What Organizing Can Do, What It Cannot

The Left means so much to me, in the way that the deepest things cannot be described through written language — words diminish the meaning. Suffice to say, when I first discovered organizing I was a hollow shell of a person. Constantly anxious, had a hard time relating to even my closest friends, much less total strangers. I felt alone. I was in so much pain. And organizing allowed me to find community, discover an analysis for the world’s social systems that made sense to me, and gave me a sense of purpose.

Here’s a list of what organizing is great at:
* Building relationships among people and creating community.
* Mobilizing people to take massive action against oppression.
* Teaching people how to communicate with one another in the deepest ways and to build power in a strategic way.
* Educating people so that they have language for the previously ineffable pain and alienation they feel in the face of structural oppression.

But — I had to learn this the hard way — organizing is not the end all be all. Organizing is a start, but it will not solve all the pain you experience. Especially not that deep down spiritual pain that, at least for some people, may have at least partially drawn them to organizing in the first place.

I wish I could tell my younger self that.

Questions like, What makes a meaningful, fulfilled life? What will make me happy? Who am I? What are my values? From what place should I take action? What actions should I take? These questions can only be partially solved by organizing.

“Partially” is the operative word. On one level — necessarily, if organizing is the only thing you care about, if it’s the thing you spend most of your waking hours thinking about, then you will not be able to relate to others effectively. The best, most effective organizers radiate a positive, “giving” energy, based much on their life outside of organizing. Sort of like, I would “very much like others to get involved because it very well makes sense” but I don’t “need it,” and the emotional-energetic mix of “carefree” and “passion” produces a non-neediness in the organizing conversation that produces paradoxically stronger results and more authentic commitments from others. (I expand on this concept a lot in a blog post called “The Subtle Ways Your Soul Makes a Profound Impact.”)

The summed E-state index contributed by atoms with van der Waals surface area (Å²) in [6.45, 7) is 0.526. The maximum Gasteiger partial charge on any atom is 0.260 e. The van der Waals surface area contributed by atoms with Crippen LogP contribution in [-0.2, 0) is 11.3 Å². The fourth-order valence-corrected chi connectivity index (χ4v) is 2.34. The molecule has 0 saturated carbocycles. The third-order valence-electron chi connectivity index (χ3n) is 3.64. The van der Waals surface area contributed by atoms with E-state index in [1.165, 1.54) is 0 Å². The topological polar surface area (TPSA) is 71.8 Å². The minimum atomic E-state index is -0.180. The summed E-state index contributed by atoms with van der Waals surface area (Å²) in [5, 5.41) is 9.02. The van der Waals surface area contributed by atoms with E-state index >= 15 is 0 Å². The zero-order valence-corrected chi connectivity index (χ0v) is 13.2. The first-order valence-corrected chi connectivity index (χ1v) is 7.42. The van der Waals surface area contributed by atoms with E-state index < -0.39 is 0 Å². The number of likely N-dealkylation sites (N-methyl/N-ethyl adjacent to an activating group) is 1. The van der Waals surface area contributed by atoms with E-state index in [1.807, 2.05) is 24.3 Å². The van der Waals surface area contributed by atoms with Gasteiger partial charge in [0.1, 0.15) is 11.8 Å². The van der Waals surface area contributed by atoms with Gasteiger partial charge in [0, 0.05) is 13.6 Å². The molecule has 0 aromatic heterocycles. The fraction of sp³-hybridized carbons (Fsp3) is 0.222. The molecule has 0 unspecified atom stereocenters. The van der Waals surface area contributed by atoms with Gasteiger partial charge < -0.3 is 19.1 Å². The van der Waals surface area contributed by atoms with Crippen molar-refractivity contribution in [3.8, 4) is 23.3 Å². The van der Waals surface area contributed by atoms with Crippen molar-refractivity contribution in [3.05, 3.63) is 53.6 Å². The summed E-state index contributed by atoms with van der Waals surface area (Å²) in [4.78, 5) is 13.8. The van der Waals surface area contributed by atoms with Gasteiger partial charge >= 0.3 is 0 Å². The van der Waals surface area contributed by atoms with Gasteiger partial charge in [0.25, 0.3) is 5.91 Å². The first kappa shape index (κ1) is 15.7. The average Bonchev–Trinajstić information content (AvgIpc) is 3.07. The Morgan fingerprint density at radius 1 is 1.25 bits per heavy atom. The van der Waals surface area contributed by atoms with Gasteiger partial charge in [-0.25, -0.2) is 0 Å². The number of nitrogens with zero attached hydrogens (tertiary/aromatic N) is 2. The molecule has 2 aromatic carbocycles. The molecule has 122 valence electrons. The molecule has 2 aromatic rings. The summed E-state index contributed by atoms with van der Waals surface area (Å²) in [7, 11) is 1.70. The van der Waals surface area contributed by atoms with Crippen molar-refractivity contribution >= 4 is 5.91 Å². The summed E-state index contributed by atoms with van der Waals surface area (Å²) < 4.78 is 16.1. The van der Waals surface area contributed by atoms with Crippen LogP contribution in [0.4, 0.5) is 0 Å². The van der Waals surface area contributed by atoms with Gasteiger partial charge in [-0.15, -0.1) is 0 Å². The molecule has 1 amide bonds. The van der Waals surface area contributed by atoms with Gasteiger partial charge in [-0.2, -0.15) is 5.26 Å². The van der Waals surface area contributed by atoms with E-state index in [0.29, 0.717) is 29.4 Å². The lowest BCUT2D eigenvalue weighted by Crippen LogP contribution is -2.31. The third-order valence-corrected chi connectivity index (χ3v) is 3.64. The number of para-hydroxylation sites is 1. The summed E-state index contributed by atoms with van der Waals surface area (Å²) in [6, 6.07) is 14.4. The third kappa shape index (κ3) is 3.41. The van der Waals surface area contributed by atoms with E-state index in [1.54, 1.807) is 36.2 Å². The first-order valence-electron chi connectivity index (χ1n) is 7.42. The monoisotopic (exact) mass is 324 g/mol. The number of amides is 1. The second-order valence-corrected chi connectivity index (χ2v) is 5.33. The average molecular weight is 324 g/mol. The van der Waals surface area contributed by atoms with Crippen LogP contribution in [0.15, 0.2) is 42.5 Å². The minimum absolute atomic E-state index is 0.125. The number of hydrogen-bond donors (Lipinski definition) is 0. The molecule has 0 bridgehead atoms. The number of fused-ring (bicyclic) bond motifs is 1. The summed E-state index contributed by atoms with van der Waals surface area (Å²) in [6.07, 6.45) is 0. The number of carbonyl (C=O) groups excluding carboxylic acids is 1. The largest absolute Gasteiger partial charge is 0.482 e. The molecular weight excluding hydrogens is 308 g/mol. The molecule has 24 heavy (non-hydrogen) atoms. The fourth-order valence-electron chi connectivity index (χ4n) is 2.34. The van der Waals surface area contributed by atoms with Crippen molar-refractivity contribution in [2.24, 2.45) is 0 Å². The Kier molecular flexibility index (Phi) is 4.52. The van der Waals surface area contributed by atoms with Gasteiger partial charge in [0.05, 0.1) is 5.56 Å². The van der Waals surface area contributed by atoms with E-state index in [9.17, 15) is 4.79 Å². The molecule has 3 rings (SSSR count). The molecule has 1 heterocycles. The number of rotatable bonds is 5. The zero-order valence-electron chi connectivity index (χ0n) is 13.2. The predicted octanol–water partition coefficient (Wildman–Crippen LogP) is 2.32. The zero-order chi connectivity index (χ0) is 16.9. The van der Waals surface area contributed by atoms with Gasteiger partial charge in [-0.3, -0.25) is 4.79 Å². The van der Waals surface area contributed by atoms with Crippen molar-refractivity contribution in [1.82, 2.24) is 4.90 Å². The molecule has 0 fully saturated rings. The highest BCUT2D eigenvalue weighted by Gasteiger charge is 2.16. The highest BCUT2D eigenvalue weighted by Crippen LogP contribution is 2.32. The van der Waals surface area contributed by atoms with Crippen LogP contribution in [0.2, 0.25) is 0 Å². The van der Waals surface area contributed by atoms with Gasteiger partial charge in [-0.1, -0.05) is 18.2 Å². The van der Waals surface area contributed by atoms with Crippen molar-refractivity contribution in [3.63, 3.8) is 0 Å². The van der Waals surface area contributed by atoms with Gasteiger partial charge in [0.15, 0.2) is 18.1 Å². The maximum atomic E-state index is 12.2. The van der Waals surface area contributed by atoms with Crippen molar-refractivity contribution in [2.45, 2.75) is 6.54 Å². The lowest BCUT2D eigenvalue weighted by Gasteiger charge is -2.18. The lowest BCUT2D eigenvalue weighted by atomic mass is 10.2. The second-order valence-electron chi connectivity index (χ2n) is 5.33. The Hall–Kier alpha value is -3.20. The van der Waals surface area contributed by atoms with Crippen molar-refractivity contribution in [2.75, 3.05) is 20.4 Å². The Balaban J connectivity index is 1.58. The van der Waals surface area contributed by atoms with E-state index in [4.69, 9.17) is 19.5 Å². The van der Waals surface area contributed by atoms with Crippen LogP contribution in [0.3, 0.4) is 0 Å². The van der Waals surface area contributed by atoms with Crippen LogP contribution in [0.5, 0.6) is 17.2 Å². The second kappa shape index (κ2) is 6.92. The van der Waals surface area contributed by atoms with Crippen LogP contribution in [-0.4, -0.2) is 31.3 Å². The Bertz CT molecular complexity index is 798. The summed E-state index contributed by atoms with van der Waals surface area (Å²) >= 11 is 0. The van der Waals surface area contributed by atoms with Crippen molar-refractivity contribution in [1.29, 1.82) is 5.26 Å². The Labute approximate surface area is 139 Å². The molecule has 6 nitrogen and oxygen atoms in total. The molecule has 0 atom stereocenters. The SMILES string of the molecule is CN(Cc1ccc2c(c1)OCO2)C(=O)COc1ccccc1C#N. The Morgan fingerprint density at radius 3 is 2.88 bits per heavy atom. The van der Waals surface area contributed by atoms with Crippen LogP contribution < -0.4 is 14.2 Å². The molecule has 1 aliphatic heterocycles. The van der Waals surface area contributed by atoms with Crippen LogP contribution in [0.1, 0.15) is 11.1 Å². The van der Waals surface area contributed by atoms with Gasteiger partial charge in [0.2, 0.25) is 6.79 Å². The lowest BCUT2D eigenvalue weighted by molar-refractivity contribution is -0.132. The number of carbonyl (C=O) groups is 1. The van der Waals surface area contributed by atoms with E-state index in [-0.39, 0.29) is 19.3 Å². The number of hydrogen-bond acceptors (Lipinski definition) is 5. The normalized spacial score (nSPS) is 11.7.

That’s a very technical answer.

On a deeper level — questions of politics and organizing are only a partial answer to questions of humanity and spirituality.

We are way more than beings of oppression.

That’s powerful so let me repeat that: we are way more than beings of oppression.

I wish so much that I could tell my younger self that. That the deep pain I felt in my soul every day, I’d have to go on a deep spiritual quest to find answers to them. And that yes, a lens rooted in my organizing work would help. But it is only one of the lenses available, and again: organizing is not the end all be all.

There *is* a dark side to the organizing community — as with every community. The self-help community’s dark side includes people that don’t have a structural analysis of oppression, that has a tendency to victim-blame. The fitness community (I mention these communities in particular because I belong to them) has a dark side to it too, of some people who have narcissistic tendencies and really unhealthy views on beauty and what makes a human worthwhile and attractive.

The dark side to the organizing community — in my experience — is some people who don’t take massive action to take tremendous personal responsibility to improve their lives and find deeper answers about fundamentally existential questions. Yes, the world is oppressive. We should take lots of action to change the world. Let’s do that, and let’s commit to that every day. And also, it’s important to live your life to the fullest and find happiness and solutions to your spiritual, human pain outside of organizing.

Put simply, many of us would still be in a lot of deep emotional pain even after the revolution.

Even, that spiritual journey outside of organizing is necessary *to* be an effective organizer. But importantly, don’t find a life outside of organizing *in order to* be an effective organizer. That’s the wrong frame. Just find spiritual answers to what it means to be human and to be fulfilled, period. Also then that will help organizing.

The world is too dark for anything else.

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